Beyond that, though—now even more than when we began to make things, the idea of working with some kind of middleman seems increasingly archaic. It is (and at least in my lifetime, has always been) extraordinarily easy to make a thing. That said: were someone willing to fund and manufacture all of my absurd whims on our behalf—and do so to my specific yet infuriatingly ambiguous standards—I would happily let them.

How important do you think it is for ostensibly musical artists to take a multimedia approach to their art? The product you’re putting out is visual, musical, but also tactile and textual.
It’s strange how much I end up talking about objects when people ask questions about Parenthetical Girls. I don’t altogether mind, because it’s much easier to talk about than more ephemeral things—but I also wonder really how interesting it could all be to anyone to hear me prattle on about tangibles. I don’t fancy myself a multimedia artist. I admire visual artists mostly because I’ve never had the patience for it myself. I barely have the patience for music. What I am more than anything is a curator—it’s a role I’ve grown more and more comfortable with in recent years. Though I am ostensibly the leader of this group, my primary contribution to Parenthetical Girls is a sensibility—I work to guide and shape the thing, but I do so only with the aid of a wealth of collaborators. It’s ultimately what makes Parenthetical Girls a fairly unique enterprise—for better or worse.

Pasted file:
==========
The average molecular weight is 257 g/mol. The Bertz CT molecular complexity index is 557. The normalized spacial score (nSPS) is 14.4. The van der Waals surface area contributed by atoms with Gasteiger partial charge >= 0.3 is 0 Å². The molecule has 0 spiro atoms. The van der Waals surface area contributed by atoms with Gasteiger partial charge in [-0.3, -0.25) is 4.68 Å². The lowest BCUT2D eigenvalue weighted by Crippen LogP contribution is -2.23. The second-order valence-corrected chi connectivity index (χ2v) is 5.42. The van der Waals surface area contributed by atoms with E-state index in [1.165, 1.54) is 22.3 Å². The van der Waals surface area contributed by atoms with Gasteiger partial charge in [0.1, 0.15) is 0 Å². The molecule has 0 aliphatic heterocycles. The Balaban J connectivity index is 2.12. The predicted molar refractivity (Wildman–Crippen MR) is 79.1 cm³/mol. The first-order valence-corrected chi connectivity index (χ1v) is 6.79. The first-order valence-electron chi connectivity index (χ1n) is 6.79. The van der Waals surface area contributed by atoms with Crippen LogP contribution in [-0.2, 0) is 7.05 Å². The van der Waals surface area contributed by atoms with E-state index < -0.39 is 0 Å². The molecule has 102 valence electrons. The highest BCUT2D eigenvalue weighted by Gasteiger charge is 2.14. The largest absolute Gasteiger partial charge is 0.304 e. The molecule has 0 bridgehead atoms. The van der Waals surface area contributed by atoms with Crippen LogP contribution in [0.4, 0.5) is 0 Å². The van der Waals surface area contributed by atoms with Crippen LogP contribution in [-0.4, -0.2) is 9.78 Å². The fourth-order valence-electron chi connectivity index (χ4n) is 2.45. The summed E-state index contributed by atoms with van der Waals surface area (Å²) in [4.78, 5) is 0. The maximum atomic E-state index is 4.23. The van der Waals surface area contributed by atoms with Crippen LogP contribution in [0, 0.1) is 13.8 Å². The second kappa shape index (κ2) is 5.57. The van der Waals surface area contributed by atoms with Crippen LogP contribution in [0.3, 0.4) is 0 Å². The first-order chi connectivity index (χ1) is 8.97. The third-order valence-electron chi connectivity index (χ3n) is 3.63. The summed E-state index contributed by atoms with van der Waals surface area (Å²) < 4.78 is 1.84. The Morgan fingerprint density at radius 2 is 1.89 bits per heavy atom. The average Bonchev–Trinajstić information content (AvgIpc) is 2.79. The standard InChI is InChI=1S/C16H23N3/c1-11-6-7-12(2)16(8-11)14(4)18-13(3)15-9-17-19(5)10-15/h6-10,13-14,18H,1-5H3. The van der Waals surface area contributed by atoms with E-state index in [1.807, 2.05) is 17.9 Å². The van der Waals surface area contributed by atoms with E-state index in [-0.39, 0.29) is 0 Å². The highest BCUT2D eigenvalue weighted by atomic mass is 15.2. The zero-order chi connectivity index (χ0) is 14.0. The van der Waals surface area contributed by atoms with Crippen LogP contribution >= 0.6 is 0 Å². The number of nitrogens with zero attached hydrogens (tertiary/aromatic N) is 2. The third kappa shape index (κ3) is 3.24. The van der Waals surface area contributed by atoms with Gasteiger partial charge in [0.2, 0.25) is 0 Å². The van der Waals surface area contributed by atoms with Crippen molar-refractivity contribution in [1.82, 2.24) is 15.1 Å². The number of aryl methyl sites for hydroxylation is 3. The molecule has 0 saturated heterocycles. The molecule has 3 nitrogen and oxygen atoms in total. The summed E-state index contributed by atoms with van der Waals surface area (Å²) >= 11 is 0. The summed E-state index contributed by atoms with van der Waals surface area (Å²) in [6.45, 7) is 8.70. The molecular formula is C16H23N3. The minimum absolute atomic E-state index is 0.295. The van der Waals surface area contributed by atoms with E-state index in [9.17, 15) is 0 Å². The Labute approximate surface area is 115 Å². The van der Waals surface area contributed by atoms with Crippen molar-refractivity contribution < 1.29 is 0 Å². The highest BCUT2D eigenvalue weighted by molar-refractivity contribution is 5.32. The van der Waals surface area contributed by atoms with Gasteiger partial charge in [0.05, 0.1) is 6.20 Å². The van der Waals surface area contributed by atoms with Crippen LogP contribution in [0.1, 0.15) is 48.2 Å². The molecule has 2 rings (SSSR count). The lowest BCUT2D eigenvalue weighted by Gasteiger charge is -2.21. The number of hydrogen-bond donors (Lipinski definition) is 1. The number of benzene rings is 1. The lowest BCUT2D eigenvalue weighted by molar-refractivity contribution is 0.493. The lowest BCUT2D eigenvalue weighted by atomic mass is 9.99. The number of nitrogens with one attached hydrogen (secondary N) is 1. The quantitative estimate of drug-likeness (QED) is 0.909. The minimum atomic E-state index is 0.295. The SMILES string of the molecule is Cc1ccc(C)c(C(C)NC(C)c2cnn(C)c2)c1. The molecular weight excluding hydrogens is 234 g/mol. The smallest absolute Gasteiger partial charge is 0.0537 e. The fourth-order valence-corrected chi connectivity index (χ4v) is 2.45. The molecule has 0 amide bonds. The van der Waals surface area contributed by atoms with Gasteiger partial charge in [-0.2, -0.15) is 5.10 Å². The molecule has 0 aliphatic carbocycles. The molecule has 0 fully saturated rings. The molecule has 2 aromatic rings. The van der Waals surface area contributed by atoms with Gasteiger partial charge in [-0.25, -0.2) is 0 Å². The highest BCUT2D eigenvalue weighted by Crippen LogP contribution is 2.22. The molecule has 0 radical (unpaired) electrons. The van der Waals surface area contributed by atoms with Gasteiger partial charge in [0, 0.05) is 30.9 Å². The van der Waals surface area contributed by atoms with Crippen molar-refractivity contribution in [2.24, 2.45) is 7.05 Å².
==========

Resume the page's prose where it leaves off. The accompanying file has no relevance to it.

To answer your question more directly though: I think from a commercial standpoint that it’s increasingly important for musicians to present a unified aesthetic front. From a creative standpoint, I think “band as multimedia art brand” is more often than not just a product of narcissism and ego. It’s a path people tend to follow because they’re handed the platform, not because they feel the innate compulsion to construct the platform to begin with. Privilege isn’t usually the best catalyst for good art. 

Do you think this effort-intensive, vertical approach allows the music marketplace to appropriate some of the characteristics of the fine art market, where the added value of an artist’s time and effort turns the work into a collector’s item, rather than a mass-market product?